Did Twitter Nuke the Ghislaine Maxwell Trial Tracker Account for Exposing the FBI?

It didn’t take long for new Twitter CEO Parag Agrawal to signal the direction that he will take the company in following the resignation of Jack Dorsey. Any ember of hope that Twitter would reform itself to a platform advancing the freedoms of speech and press was extinguished when the company decided to ban a popular account tracking the developments in the trial of Ghislaine Maxwell. This shouldn’t be too shocking given the new Twitter CEO is on record stating that the company’s role isn’t to be bound by the first amendment. Though Twitter’s ban hasn’t kept a new account under a different handle from remaining up, it does reduce the visibility of its tweets from an audience of over 500k to one of just over 1,500. While the reason behind the initial ban wasn’t clarified by the ambiguous rationale Twitter used to justify its decision, a comparison of the original account against its replacement sheds some light on what may have triggered Twitter to nuke the account.

Updates made on the seventh day of the Maxwell trial by the TrackerTrial account reported testimony from FBI Special Agent Kelly Mcguire of the agency’s Child Exploitation and Human Trafficking Task Force. Her testimony discussed evidence introduced to the court that included the contents uncovered at Epstein’s Manhattan townhouse following that time that the disgraced sexual predator probably had his death faked to facilitate an escape that would enable him to avoid trial. Initially, the evidence included in the exhibits presented to the court was reported upon in the mainstream press, most notably citing the Austrian passport Epstein kept in a safe. What media reports at that time didn’t touch upon with as much focus was evidence that became the subject of Mcguire’s testimony. That evidence adds more cause for speculation concerning a widely held belief about Epstein.

During Special Agent Mcguire’s testimony, she touched upon other contents of Epstein’s townhouse that were recovered by the FBI in 2019. These items included photographs, CDs, and hard drives that were found in the office of Epstein’s Manhattan residence. According to the TrialTracker account, Mcguire’s testimony verified that the hard drives seized in 2019 already had FBI evidence tags placed on them. This report suggests that the evidence seized from Epstein’s townhouse in 2019 had already been in possession of the FBI before being returned to the sexual predator.

The pretense that the FBI may have returned evidence to Jeffrey Epstein which chronicled his abuses adds fuel to the fire that Epstein and Maxwell were/are intelligence agents who were/are operating a sexual blackmail mission. The most significant evidence suggesting this was divulged by former US Department of Labor Secretary Alexander Acosta. While Acosta resigned from the Trump administration following widespread attention to his role at the US Department of Justice in 2007 when he offered Epstein a non-prosecution agreement, the attention paid to that offer wasn’t exactly a revelation. The Epstein non-prosecution agreement was the subject of discussion vetting Acosta during the transition from the Obama to Trump administration. According to Acosta, he offered the agreement to Epstein because he had “been told” to back off, that Epstein was above his pay grade, and that “I [Acosta] was told Epstein ‘belonged to intelligence’ and to leave it alone.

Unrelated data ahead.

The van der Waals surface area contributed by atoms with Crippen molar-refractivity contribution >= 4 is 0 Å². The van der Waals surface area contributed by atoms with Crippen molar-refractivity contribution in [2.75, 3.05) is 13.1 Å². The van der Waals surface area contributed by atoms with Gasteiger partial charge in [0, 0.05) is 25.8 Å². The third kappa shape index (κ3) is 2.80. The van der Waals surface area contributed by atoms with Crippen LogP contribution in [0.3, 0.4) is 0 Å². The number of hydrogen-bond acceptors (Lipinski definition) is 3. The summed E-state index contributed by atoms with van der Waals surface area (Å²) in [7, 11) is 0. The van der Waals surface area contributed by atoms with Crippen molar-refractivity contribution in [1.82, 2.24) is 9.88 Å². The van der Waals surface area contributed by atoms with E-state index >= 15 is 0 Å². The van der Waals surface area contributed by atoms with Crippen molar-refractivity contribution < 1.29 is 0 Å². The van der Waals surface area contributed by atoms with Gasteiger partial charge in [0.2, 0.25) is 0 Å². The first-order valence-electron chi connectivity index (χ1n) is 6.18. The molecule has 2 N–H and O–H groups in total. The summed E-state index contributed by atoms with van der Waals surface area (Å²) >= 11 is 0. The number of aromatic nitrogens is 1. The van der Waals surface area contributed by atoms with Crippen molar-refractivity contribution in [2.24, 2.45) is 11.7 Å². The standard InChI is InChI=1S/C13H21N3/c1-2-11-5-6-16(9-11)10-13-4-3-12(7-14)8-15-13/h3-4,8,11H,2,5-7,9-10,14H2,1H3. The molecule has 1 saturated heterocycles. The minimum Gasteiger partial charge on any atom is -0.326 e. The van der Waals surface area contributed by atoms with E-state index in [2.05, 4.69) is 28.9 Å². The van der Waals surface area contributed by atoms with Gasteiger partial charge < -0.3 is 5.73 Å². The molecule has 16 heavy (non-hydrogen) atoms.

Acosta’s remarks leave little to the imagination, making suspicion about whether Epstein’s sex crimes were the part of a state-sanctioned intelligence operation a matter of due diligence other than wild speculation. The intersection of Mcguire’s testimony advancing that suggestion follows a recent report concerning a FOIA request which confirms the DOJ’s track record of allowing pedophilic sexual predators to walk free after crimes committed during their cooperation with the CIA. Given Ghislaine Maxwell’s own father’s ties to the Mossad, extending that possibility to her role in Epstein’s sex and trafficking operation offers cause for examination.

Though the inclusion of Mcguire’s testimony is essentially hearsay from the TrackerTrial account, it’s worth noting that Twitter did not publicly cite those tweets as the basis for its suspension. If those tweets could have been proven to be inaccurate, then it would have given the company a clear justification for the ban. Curiously, upon review of account that has been allowed to re-emerged under the username Trial_Tracker there is a notable omission. The tweets concerning evidence discussed by Special Agent Mcguire are not present in the new account, despite screen captures that show them on the original account which has stayed banned. Though the new Trial_Tracker account does still include an article from the owner conveying that same information via a Substack account, the tweets reporting that testimony have been deleted.

As long as Epstein and Maxwell have been the subject of mainstream media attention, the idea that they buried some of the darkest secrets of the elite has become an accepted narrative. What hasn’t been discussed as openly is the initiative taken to bury the state secrets that the pair may have been privy to. As Twitter’s response to these suggestions made during the course of the Maxwell trial shows, sometimes omission can be the greatest indicator of guilt.


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